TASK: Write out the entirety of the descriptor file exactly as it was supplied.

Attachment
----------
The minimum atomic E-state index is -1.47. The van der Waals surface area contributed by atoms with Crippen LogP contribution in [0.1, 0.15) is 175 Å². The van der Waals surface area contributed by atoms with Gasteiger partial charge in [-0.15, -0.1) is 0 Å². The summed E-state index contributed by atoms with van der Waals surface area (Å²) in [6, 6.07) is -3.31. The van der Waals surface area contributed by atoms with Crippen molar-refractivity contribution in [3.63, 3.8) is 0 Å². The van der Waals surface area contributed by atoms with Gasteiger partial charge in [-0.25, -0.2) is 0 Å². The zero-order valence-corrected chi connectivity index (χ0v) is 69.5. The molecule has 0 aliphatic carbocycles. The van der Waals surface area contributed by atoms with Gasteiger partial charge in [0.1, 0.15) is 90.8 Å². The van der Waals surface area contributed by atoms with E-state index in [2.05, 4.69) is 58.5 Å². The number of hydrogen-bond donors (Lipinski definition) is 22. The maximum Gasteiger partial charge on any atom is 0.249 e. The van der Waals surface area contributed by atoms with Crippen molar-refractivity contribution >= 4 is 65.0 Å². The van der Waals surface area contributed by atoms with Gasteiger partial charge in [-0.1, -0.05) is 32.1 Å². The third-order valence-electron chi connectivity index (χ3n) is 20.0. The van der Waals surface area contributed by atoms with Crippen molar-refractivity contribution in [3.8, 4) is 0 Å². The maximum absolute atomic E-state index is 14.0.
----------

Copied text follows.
The minimum atomic E-state index is -1.47. The van der Waals surface area contributed by atoms with Crippen LogP contribution in [0.1, 0.15) is 175 Å². The van der Waals surface area contributed by atoms with Gasteiger partial charge in [-0.15, -0.1) is 0 Å². The summed E-state index contributed by atoms with van der Waals surface area (Å²) in [6, 6.07) is -3.31. The van der Waals surface area contributed by atoms with Crippen molar-refractivity contribution in [3.63, 3.8) is 0 Å². The van der Waals surface area contributed by atoms with Gasteiger partial charge in [-0.25, -0.2) is 0 Å². The zero-order valence-corrected chi connectivity index (χ0v) is 69.5. The molecule has 0 aliphatic carbocycles. The van der Waals surface area contributed by atoms with Gasteiger partial charge in [0.1, 0.15) is 90.8 Å². The van der Waals surface area contributed by atoms with E-state index in [2.05, 4.69) is 58.5 Å². The number of hydrogen-bond donors (Lipinski definition) is 22. The maximum Gasteiger partial charge on any atom is 0.249 e. The van der Waals surface area contributed by atoms with Crippen molar-refractivity contribution >= 4 is 65.0 Å². The van der Waals surface area contributed by atoms with Gasteiger partial charge in [-0.1, -0.05) is 32.1 Å². The third-order valence-electron chi connectivity index (χ3n) is 20.0. The van der Waals surface area contributed by atoms with Crippen molar-refractivity contribution in [3.8, 4) is 0 Å². The maximum absolute atomic E-state index is 14.0.